Brain Injury and Cognitive Function
March is Brain Injury Month and for many individuals with HH – the challenges of HH and those associated with a brain injury can be very similar. Fortunately, therapies designed to help individuals with a brain injury regain cognitive function can also be very beneficial to individuals with HH.
“Brain injury” refers to the occurrence of an insult to the brain which causes some sort of damage. Because each type of injury affects a different part of the brain, every injury is unique.
Although the causes of brain injury differ, the effects of these injuries on a person’s life are quite similar.
Whatever the cause, a brain injury can, according to the Brain Injury Association of America, result in “an impairment of cognitive abilities or physical functioning. It can also result in the disturbance of behavioral or emotional functioning.”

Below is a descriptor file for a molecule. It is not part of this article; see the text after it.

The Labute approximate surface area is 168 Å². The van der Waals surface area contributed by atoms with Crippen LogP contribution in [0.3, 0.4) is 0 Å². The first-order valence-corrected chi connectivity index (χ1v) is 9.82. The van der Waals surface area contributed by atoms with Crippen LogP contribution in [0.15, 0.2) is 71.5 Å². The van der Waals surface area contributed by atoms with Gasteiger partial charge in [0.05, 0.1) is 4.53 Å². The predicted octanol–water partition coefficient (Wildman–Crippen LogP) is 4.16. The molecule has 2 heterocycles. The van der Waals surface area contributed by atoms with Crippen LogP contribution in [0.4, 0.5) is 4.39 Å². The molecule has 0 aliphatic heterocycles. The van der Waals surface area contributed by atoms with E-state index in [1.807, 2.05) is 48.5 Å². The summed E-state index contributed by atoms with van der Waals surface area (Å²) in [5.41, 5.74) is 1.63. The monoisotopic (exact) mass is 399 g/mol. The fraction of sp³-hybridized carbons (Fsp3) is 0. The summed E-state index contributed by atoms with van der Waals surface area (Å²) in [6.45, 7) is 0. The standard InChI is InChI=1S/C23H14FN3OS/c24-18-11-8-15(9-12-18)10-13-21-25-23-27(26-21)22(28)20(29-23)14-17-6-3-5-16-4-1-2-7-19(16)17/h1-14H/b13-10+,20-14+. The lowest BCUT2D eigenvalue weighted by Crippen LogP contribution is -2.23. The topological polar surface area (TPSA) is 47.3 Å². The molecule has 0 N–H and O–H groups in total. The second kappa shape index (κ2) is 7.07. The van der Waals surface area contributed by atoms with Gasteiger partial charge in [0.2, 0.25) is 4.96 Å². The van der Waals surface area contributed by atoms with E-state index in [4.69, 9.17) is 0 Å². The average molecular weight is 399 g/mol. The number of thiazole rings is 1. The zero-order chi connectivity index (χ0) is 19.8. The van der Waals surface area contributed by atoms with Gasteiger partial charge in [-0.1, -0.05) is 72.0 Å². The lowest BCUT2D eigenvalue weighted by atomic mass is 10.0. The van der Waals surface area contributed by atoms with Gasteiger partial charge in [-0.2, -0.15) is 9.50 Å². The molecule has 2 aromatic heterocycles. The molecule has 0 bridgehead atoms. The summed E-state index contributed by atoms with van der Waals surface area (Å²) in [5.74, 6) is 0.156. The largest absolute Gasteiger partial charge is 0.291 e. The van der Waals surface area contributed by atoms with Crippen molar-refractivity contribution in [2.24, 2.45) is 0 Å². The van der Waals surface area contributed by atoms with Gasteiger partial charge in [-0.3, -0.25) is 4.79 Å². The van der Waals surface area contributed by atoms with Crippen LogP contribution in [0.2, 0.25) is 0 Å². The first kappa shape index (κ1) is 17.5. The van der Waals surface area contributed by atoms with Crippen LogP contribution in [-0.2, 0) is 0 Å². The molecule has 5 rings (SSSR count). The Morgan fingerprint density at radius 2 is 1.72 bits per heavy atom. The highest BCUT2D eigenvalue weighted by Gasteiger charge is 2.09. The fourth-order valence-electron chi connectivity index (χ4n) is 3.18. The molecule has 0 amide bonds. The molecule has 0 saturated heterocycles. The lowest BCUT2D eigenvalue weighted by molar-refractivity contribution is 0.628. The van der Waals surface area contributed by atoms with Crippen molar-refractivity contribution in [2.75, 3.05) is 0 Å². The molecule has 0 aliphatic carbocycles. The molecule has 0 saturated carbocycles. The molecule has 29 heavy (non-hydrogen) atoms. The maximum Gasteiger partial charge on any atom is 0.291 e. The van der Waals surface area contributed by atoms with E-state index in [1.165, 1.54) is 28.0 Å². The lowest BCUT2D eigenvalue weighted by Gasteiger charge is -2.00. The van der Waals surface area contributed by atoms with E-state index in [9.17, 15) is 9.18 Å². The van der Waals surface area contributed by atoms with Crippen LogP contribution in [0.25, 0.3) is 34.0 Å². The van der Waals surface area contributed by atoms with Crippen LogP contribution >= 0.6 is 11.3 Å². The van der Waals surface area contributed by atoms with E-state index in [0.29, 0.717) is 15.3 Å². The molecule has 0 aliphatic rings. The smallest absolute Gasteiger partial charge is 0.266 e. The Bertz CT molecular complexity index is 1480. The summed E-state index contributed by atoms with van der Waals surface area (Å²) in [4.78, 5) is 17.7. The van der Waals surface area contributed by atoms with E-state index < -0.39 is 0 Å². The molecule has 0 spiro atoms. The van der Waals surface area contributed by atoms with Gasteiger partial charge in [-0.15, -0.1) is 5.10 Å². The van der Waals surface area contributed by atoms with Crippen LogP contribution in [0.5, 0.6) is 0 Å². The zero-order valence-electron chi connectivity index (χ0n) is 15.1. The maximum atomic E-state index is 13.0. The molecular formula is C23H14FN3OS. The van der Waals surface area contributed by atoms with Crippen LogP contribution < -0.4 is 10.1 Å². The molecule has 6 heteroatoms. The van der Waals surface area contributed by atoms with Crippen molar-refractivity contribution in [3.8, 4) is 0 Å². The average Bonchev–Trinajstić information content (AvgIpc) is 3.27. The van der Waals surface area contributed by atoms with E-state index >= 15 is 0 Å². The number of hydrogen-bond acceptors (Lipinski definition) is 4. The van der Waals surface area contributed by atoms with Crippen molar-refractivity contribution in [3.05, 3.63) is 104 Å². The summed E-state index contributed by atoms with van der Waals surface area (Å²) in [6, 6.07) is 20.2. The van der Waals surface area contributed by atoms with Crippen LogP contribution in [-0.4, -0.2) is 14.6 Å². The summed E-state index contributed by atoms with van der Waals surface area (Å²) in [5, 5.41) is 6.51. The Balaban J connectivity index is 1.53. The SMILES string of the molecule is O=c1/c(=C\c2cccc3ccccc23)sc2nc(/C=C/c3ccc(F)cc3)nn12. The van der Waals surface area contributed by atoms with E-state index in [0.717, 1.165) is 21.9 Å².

Cognitive consequences can include memory loss, slowed ability to process information, trouble concentrating, organizational problems, poor judgment and difficulty initiating activities. Physical consequences can include seizures, low muscle tone, fatigue, headaches and balance problems. Emotional/behavioral consequences can include depression, mood swings, anxiety, impulsivity and agitation.
For individuals with hypothalamic hamartomas, which is a congenital lesion (or present from birth), the impact of the lesion and the potential abnormal wiring of the brain presents symptoms very similar to a brain injury. To further complicate matters, the side effects of HH surgery can include memory loss, decreased energy, extreme fatigue, headaches, and a host of endocrine complications.
Most of the cognitive impairments that are common both for HH and brain injury are in the area of Executive Functioning. You can read more about Executive Function in our previous blog, “What is Executive Function?”